real wedding photo at hummingbird nest ranch in california multicultural outdoor wedding bride and groom kiss at end of ceremony happy guests and wedding party

Your Guide to a Guest List You Won't Regret

Keep everything under control by following these suggestions.

After getting engaged, one of the first things you should do is figure out at least a rough estimation of the guest list. Read our tips on how to put together a guest list you won't regret!

real wedding photo at hummingbird nest ranch in california multicultural outdoor wedding bride and groom kiss at end of ceremony happy guests and wedding party
Photo: Rachel Havel

After getting engaged, one of the first things you should do is figure out at least a rough estimation of the guest list as the number of prospective attendees will greatly influence most of your planning decisions. The venue is the first thing you should book, and you’ll need to know how many people you want to invite before making that decision, as it can deeply affect your options.

Unfortunately, creating your guest list is also often the most contentious stage of the planning process and can regularly lead to resentment and hurt feelings. You have probably heard friends and family who were wed before you complain about how much their parents tried to add to the guest list – and if they’re paying for the wedding, it can feel unavoidable! We find the best way to combat issues involving the guest list is by setting some ground rules before getting started.

Below are our tips for creating a guest list that you won’t regret. 

Framed Seating Chart
Photo by Adam Barnes; Floral & Event Design by Amaryllis Floral & Event Design; From Real Wedding: Rustic-Inspired Waterfront Wedding in Small Town Maryland

Keep It Even

It's a good idea to split spots on the guest list evenly between both sets of parents, even if one side is paying, to avoid any ill feelings. If you are covering the wedding yourself, it's fine for the couple getting married to have a bigger portion of the guest list filled with their friends versus their parents' friends.

Organize Prospective Guests

List everybody you would possibly consider inviting, then mark them with levels like A, B, and C. Depending on your venue and budget, you may only be able to invite those ranked A, or you may have the freedom to add more people. Do this before actually sending out wedding invitations. Sending the invites in stages is a very risky move as you don't want any of your B or C guests to have hurt feelings should they find out they were a last-minute addition.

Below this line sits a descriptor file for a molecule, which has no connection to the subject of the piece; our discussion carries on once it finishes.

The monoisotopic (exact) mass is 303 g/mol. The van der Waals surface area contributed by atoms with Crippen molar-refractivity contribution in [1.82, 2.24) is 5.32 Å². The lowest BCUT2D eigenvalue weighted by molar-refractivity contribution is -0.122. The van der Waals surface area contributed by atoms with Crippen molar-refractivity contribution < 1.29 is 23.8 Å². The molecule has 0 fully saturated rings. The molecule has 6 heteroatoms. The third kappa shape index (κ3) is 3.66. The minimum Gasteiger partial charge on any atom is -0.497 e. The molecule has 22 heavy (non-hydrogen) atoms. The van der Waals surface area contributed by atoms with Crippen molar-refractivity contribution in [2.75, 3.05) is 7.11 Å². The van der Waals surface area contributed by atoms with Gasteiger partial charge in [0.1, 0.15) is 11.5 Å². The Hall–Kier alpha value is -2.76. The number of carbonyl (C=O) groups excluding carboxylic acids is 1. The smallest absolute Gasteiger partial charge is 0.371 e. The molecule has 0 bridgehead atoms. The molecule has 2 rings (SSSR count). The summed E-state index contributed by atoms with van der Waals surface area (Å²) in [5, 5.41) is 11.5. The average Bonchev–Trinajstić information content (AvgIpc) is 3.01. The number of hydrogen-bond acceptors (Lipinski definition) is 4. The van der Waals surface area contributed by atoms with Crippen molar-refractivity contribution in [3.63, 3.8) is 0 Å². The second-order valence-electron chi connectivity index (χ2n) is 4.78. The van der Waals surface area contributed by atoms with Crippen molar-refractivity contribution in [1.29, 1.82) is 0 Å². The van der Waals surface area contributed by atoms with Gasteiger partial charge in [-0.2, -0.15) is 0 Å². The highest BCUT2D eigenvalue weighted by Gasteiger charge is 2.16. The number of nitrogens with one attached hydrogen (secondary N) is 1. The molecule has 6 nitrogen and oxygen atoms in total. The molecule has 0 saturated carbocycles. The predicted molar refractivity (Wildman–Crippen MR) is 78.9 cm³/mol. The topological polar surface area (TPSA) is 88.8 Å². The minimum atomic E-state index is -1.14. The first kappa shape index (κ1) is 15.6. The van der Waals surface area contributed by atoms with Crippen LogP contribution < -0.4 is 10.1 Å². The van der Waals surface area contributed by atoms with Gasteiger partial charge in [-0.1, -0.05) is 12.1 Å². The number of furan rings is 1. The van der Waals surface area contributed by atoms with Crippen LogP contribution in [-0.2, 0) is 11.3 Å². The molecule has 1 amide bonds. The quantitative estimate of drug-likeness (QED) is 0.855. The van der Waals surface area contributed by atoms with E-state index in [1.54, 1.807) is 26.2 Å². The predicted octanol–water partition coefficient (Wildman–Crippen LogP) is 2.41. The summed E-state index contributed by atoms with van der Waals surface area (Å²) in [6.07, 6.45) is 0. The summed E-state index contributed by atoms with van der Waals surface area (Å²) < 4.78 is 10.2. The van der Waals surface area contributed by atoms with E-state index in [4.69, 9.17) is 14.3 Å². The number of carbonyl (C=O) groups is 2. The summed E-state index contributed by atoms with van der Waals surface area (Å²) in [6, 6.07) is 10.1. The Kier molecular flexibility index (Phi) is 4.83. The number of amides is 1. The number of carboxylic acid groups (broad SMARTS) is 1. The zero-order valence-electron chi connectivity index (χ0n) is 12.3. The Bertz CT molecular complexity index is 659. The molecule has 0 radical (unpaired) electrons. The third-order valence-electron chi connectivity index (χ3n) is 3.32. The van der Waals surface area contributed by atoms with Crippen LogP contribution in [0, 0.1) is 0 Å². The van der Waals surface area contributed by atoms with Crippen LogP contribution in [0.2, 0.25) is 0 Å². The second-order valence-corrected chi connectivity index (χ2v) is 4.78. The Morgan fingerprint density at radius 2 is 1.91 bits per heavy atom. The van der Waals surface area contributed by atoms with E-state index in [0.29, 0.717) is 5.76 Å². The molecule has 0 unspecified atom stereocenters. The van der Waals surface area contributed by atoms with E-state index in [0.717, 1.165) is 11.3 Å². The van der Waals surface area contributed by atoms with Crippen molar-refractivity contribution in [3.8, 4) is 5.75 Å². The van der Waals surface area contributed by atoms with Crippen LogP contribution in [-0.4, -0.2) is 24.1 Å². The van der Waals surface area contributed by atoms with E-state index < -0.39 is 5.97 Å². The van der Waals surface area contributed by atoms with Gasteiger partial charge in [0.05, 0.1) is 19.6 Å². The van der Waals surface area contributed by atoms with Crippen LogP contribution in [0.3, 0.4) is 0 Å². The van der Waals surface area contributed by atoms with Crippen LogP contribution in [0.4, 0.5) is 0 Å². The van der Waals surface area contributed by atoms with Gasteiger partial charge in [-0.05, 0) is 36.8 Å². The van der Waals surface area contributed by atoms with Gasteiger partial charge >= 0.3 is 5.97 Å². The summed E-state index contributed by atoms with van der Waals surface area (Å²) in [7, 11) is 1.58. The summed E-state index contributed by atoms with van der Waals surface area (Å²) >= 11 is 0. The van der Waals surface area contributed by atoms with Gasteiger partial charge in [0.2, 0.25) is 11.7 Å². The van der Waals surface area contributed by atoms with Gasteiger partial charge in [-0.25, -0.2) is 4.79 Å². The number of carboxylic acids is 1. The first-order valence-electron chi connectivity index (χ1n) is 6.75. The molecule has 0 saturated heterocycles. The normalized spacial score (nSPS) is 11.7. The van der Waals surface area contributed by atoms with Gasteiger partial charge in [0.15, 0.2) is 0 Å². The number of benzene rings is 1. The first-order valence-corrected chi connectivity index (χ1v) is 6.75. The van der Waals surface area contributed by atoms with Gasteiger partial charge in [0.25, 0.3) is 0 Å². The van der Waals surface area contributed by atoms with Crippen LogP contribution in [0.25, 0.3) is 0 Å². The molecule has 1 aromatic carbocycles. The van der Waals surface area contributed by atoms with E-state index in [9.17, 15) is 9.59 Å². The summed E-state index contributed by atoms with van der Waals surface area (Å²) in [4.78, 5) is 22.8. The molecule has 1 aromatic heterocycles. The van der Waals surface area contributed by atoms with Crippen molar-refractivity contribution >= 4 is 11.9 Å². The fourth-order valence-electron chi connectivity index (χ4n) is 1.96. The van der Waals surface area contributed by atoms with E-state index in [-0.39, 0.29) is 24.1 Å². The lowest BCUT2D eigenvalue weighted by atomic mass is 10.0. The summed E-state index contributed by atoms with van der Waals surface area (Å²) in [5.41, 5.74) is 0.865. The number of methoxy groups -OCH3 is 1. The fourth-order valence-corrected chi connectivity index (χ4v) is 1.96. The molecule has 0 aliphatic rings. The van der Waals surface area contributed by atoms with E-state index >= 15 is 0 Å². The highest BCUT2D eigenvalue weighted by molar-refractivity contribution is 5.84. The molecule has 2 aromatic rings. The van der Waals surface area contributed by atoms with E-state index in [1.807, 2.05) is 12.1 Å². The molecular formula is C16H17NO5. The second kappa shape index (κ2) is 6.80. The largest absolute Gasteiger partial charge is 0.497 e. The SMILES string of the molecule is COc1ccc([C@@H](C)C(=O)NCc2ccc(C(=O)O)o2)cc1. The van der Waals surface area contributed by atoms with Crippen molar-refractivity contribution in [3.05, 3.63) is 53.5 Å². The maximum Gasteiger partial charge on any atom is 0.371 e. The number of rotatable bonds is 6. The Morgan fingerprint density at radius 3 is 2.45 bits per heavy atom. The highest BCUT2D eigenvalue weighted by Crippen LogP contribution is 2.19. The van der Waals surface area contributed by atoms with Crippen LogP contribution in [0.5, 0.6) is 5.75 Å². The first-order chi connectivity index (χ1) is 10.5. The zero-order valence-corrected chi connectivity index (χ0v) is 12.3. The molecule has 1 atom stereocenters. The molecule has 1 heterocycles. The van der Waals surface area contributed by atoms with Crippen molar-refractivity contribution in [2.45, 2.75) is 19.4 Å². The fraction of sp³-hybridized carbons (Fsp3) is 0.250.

Plus Ones

Keep in mind that you must invite the spouses or live-in significant others of each guest. Even if you don't know them personally, it's the right thing to do! Put yourselves in your guests' shoes.

It is also nice to let all bridal party members have a plus one, regardless of their relationship status. Otherwise, your plus-one rules should be consistent to everyone to avoid hurt feelings.

Kids or No Kids?

Make a decision early about whether kids are invited, and consider having an age cutoff to avoid any uncomfortable situations and questions from guests.

Group Guests by Relationship

Include everyone from the same group, i.e. all first cousins, every aunt and uncle, etc. Exceptions can be made if some live in a different country and you've never met, or haven't met since you were children. You and your sweetheart can have different rules on each side, depending on the closeness and size of your family.

Should You Invite Coworkers?

This is often a personal decision, but if you invite your coworkers, it's considerate to invite your entire department or not invite anyone. Alternately, stick to inviting people you regularly see outside of work, not just office happy hours! For more tips, discover the people you and don't need to invite.

Invite Those Closest to You

Don’t invite people who you haven't talked to in over a year, as well as those you only see at other friends' events. If you wouldn't hang out with them one-on-one, you don't need to invite them to your wedding. You want those attending to be your dearest loved ones!

For more advice, discover what to decide in the first few days of wedding planning, find out how to balance your guests' needs with your own, and learn how to address invitations for unmarried couples